Special Considerations for Annuities
Unfortunately, as with permanent life insurance policies, annuity products also command substantial upfront commission fees that can erode long-term gains. They also feature high surrender fees, which are essentially penalties investors must pay for prematurely withdrawing funds from an annuity contract, or canceling it altogether. For this reason, an annuity's funds may be tied up for as much as a decade. It's not unusual for a policyholder to take a hit on distributions taken during the first few years of the contract.
Tax treatment is also a concern. Although earnings grow on a tax-deferred basis, if a policyholder withdraws funds before they reach the age of 59½, any investment gains would be subject to ordinary capital gains taxes.
For all of these reasons, annuities make the most sense for individuals with longevity in their families. For individuals likely to reach the age of 90, a lifetime income stream is essential, especially if their 401(k) withdrawals and Social Security payments fall short.
For younger investors, variable annuities are only prudent if they've already maxed out their 401(k) and IRA contributions and seek tax shelters.
Qualified vs. Non-Qualified Annuities
The aforementioned annuities fall under the category of non-qualified. Qualified annuity contracts are those held in IRAs or other tax-advantaged retirement plans, like 401(k)s. A qualified annuity is funded with pre-tax dollars, and a non-qualified annuity with post-tax dollars.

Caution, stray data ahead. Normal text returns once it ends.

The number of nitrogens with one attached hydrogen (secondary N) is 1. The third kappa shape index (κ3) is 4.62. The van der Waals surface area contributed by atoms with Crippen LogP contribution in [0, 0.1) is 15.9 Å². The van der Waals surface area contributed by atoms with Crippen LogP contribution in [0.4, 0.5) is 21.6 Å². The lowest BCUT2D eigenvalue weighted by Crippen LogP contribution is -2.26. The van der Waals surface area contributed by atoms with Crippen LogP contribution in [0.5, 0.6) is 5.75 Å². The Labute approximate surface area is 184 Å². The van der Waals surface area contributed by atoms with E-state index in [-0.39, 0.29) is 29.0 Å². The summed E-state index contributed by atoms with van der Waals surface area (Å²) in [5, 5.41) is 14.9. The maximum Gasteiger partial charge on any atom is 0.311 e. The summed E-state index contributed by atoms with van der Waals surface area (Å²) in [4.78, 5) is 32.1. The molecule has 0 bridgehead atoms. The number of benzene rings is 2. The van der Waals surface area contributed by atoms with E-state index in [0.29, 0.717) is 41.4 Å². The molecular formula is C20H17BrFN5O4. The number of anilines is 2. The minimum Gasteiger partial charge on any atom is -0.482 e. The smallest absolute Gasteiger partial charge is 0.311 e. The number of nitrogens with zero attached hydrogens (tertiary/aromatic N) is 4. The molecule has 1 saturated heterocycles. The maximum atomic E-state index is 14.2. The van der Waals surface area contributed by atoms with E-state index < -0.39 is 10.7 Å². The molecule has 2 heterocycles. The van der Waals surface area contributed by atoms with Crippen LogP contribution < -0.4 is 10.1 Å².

Qualified annuity contracts are subject to the same early withdrawal penalty and required minimum distribution (RMD) rules as other investments in qualified retirement plans.
On March 27, 2020, former President Donald Trump signed a $2 trillion coronavirus emergency stimulus package, called the CARES (Coronavirus Aid, Relief, and Economic Security) Act, into law. The CARES Act waives the 10% tax penalty for early withdrawals from retirement funds, including qualified annuities, if the withdrawals are related to the financial impact of the coronavirus. The waiver is retroactive to Jan. 1, 2020. You are also not subject to an RMD from your retirement account in 2020.